Doctors may find chronic leukemia in a routine blood test, before symptoms begin. If this happens, or if you have signs or symptoms that suggest leukemia, you may undergo the following diagnostic exams:
- Physical exam. Your doctor will look for physical signs of leukemia, such as pale skin from anemia, swelling of your lymph nodes, and enlargement of your liver and spleen.
- Blood tests. By looking at a sample of your blood, your doctor can determine if you have abnormal levels of red or white blood cells or platelets — which may suggest leukemia. A blood test may also show the presence of leukemia cells, though not all types of leukemia cause the leukemia cells to circulate in the blood. Sometimes the leukemia cells stay in the bone marrow.
- Bone marrow test. Your doctor may recommend a procedure to remove a sample of bone marrow from your hipbone. The bone marrow is removed using a long, thin needle. The sample is sent to a laboratory to look for leukemia cells. Specialized tests of your leukemia cells may reveal certain characteristics that are used to determine your treatment options.
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Treatment for your leukemia depends on many factors. Your doctor determines your leukemia treatment options based on your age and overall health, the type of leukemia you have, and whether it has spread to other parts of your body, including the central nervous system.
Common treatments used to fight leukemia include:
- Chemotherapy. Chemotherapy is the major form of treatment for leukemia. This drug treatment uses chemicals to kill leukemia cells. Depending on the type of leukemia you have, you may receive a single drug or a combination of drugs. These drugs may come in a pill form, or they may be injected directly into a vein.
- Targeted therapy. Targeted drug treatments focus on specific abnormalities present within cancer cells. By blocking these abnormalities, targeted drug treatments can cause cancer cells to die. Your leukemia cells will be tested to see if targeted therapy may be helpful for you.
- Radiation therapy. Radiation therapy uses X-rays or other high-energy beams to damage leukemia cells and stop their growth. During radiation therapy, you lie on a table while a large machine moves around you, directing the radiation to precise points on your body. You may receive radiation in one specific area of your body where there is a collection of leukemia cells, or you may receive radiation over your whole body. Radiation therapy may be used to prepare for a bone marrow transplant.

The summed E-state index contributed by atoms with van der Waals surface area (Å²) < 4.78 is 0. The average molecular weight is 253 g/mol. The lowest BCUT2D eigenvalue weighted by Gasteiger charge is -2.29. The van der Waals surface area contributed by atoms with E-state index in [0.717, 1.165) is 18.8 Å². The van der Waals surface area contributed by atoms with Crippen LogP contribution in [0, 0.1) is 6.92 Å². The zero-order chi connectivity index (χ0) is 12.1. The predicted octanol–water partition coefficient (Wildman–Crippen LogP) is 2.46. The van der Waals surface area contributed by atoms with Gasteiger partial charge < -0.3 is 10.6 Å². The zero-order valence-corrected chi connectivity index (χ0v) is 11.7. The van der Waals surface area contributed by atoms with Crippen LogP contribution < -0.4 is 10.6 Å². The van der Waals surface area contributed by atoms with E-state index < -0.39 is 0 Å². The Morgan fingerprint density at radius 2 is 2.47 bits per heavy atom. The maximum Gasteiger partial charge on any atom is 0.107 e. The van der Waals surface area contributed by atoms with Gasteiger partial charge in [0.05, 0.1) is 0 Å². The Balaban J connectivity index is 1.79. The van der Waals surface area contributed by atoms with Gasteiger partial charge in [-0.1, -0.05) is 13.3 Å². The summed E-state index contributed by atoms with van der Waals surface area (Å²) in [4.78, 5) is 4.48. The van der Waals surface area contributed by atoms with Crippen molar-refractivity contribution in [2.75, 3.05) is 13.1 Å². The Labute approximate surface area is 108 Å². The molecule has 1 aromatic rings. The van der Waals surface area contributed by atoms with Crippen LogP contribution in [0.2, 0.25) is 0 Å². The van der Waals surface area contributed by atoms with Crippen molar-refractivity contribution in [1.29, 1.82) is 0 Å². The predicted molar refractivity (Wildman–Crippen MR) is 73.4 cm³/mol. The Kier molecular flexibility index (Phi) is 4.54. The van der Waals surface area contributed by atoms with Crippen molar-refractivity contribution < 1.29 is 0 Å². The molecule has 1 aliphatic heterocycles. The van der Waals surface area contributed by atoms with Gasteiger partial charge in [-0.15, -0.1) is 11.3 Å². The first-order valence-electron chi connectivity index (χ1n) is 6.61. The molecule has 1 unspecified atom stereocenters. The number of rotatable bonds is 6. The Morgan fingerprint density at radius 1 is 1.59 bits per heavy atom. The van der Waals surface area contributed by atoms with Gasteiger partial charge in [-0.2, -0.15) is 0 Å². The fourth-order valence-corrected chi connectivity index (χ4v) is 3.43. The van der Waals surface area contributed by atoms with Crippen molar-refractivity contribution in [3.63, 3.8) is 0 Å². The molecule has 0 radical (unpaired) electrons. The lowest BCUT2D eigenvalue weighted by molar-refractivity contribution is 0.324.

- Bone marrow transplant. A bone marrow transplant, also called a stem cell transplant, helps reestablish healthy stem cells by replacing unhealthy bone marrow with leukemia-free stem cells that will regenerate healthy bone marrow. Prior to a bone marrow transplant, you receive very high doses of chemotherapy or radiation therapy to destroy your leukemia-producing bone marrow. Then you receive an infusion of blood-forming stem cells that help rebuild your bone marrow. You may receive stem cells from a donor or you may be able to use your own stem cells.
- Immunotherapy. Immunotherapy uses your immune system to fight cancer. Your body’s disease-fighting immune system may not attack your cancer because the cancer cells produce proteins that help them hide from the immune system cells. Immunotherapy works by interfering with that process.
- Engineering immune cells to fight leukemia. A specialized treatment called chimeric antigen receptor (CAR)-T cell therapy takes your body’s germ-fighting T cells, engineers them to fight cancer and infuses them back into your body. CAR-T cell therapy might be an option for certain types of leukemia.
- Clinical trials. Clinical trials are experiments to test new cancer treatments and new ways of using existing treatments. While clinical trials give you or your child a chance to try the latest cancer treatment, treatment benefits and risks may be uncertain. Discuss the benefits and risks of clinical trials with your doctor.
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